On the corner of First and Elk sits a charming Victorian house with a tall bay window that looks out onto the less busier aspects of the west end, where traffic mostly makes a U-turn to head back down the main street. Lucy Zavala’s tiny home perpetually looks like a spring Easter basket with its yellow clapboards, lavender trim and an unmistakably Crested Butte picket fence. Gazing up from the front doorstep is the adorably crinkled face of her Chinese Shar Pei, Augie the doggie. Inside, every possible inch of dandelion-yellow wall space is covered in tasteful photographs of animals in the wild, original artwork and photos of family and friends, some as a tribute to those lost. Lucy’s four walls radiate the joy and warmth she imparts to her community.
Lucy grew up in California in a loving, close family. “We were dirt poor and I didn’t know it until I was in college. We always had what we needed and I never wanted for anything,” she says of the childhood she shared with a sister. “My parents were working their asses off. On Friday nights the four of us would have Chinese food, go bowling, and play pool, punching nickels into the jukebox and that was a luxury,” she smiles. “We never went hungry, we always had clothes.”
The family would go next door to their aunt’s house to use the phone. “It was a party line where you had to go through the operator to make a long distance call and wait until your neighbors finished their phone call before you could make yours.”
In the summers, Lucy’s family would load up the car and head to Mexico to visit friends and family, “We’d always go in August and it was bloody hot in August,” Lucy laughs about the family’s vacations. “I didn’t realize I was Mexican until junior high school,” she says. She grew up in Azusa, Calif., about 25 miles east of L.A. “It never affected me. It was the way we grew up and maybe I was naïve.”
Lucy’s father’s family members were migrant workers in the fields, which were once farms, vineyards and orchards—acres now covered with concrete and buildings, consumed by the sprawl of the city. “I remember my father took us to the vineyards to show us how to pick grapes. I fell asleep under the vines,” Lucy says, expressing a deep love and respect for her father. “He taught me a lot. He’d take me to pro football games when I was four years old. I’d go to [Catholic] mass with my mother and sister and then dad would throw me in the car. He’d park so far away from the stadium that I was exhausted by the time we got there,” Lucy recalls with a smile. “I learned how to sing the national anthem at those games. I couldn’t sing well but I would sing it at the top of my lungs. It was a great time to be growing up.”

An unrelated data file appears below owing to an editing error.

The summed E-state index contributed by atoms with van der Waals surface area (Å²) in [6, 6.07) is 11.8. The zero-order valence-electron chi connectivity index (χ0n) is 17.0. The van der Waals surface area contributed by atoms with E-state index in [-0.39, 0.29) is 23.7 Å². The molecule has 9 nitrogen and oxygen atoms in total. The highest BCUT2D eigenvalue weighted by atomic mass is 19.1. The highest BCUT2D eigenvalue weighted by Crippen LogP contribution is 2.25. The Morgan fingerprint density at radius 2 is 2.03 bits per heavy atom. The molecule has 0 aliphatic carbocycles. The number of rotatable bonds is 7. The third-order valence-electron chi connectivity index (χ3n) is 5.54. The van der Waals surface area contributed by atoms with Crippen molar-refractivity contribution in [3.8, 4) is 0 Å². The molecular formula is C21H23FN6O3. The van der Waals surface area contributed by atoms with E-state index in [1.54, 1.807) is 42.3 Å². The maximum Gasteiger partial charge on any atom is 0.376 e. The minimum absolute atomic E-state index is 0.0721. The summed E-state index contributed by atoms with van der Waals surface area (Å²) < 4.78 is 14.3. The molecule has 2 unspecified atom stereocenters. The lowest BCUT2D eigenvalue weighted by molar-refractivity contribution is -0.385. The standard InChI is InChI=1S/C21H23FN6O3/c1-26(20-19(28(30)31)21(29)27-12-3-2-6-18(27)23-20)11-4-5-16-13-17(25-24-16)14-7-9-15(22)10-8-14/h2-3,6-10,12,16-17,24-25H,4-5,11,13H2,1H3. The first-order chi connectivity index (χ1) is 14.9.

Lucy loved high school. “I had no worries, my family was intact and it was all good. I played clarinet in the marching band, my sister was a banner girl, and dad was the school bus driver so he was always there at all the events,” Lucy says. She graduated in 1972 and confesses that she had no idea what she wanted to do. “I still don’t!” she giggles but adds, “I did what was expected of me and enrolled in Citrus Junior College with basic ‘whatever you needed to graduate with in order to graduate from somewhere else.’ It was just a stepping stone.”
While attending classes, Lucy worked at the concession stand at a drive-in theatre. “That was my first job,” she says. “You started out prepping the dehydrated onions and moved up, and your goal was to make it to cashier.”
Although she worked at the drive-in for many years, Lucy eventually took another job that was not typical for girls at that time. “I started working at a full-service gas station where I pumped gas, checked oil, fluids, and air pressure. I had to wear steel-toed shoes and a uniform. I pretty much learned how to take care of my own car. Most of my girlfriends didn’t even know how to change a tire. I was the only girl attendant that I knew of,” she grins proudly.
After her stint at junior college, Lucy went to Cal State Fullerton in 1978 and earned her degree in human services, which she realized, “basically meant I needed to go to graduate school if I wanted to use that. We had to go out and do things called practicums, which was going out into the field,” Lucy explains further. “My first was a state hospital’s mentally ill geriatric wing. It was horrible. The second practicum was the California Youth Authority Maximum Prison. I was tutoring reading to these kids, all young men under 18 who were felons and all the bad things you could do as a young person. It was awful also. I was so scared. I never had any issues there but I was always just afraid.”
However, Lucy’s next assignment opened up a new world for her. “I ended up as a teacher’s aid in an autistic classroom in a elementary public school. I don’t even think I knew what autism was. It was an amazing experience,” she says of her three semesters helping six- to 14-year-olds. “One of the teachers I worked with, Jean LaTourette, who married Tom Gifford when they lived in California, moved to Crested Butte,” Lucy says of the connection of the once long-time Gifford locals.